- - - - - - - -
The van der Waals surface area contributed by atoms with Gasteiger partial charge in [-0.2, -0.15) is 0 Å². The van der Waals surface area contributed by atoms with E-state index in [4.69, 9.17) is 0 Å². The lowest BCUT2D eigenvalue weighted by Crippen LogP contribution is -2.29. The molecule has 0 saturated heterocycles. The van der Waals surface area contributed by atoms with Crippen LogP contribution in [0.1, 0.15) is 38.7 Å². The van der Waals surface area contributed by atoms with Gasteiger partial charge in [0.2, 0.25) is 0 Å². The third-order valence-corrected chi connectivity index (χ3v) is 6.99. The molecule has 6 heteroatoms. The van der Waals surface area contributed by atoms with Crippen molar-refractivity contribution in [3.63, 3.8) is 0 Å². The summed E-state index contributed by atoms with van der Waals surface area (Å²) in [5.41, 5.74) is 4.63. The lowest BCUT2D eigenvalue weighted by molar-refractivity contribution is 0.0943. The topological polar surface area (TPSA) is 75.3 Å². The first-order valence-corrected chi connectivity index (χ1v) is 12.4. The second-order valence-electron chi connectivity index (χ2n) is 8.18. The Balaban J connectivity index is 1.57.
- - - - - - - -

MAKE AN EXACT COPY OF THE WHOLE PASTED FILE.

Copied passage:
The van der Waals surface area contributed by atoms with Gasteiger partial charge in [-0.2, -0.15) is 0 Å². The van der Waals surface area contributed by atoms with E-state index in [4.69, 9.17) is 0 Å². The lowest BCUT2D eigenvalue weighted by Crippen LogP contribution is -2.29. The molecule has 0 saturated heterocycles. The van der Waals surface area contributed by atoms with Crippen LogP contribution in [0.1, 0.15) is 38.7 Å². The van der Waals surface area contributed by atoms with Gasteiger partial charge in [0.2, 0.25) is 0 Å². The third-order valence-corrected chi connectivity index (χ3v) is 6.99. The molecule has 6 heteroatoms. The van der Waals surface area contributed by atoms with Crippen molar-refractivity contribution in [3.63, 3.8) is 0 Å². The summed E-state index contributed by atoms with van der Waals surface area (Å²) in [5.41, 5.74) is 4.63. The lowest BCUT2D eigenvalue weighted by molar-refractivity contribution is 0.0943. The topological polar surface area (TPSA) is 75.3 Å². The first-order valence-corrected chi connectivity index (χ1v) is 12.4. The second-order valence-electron chi connectivity index (χ2n) is 8.18. The Balaban J connectivity index is 1.57.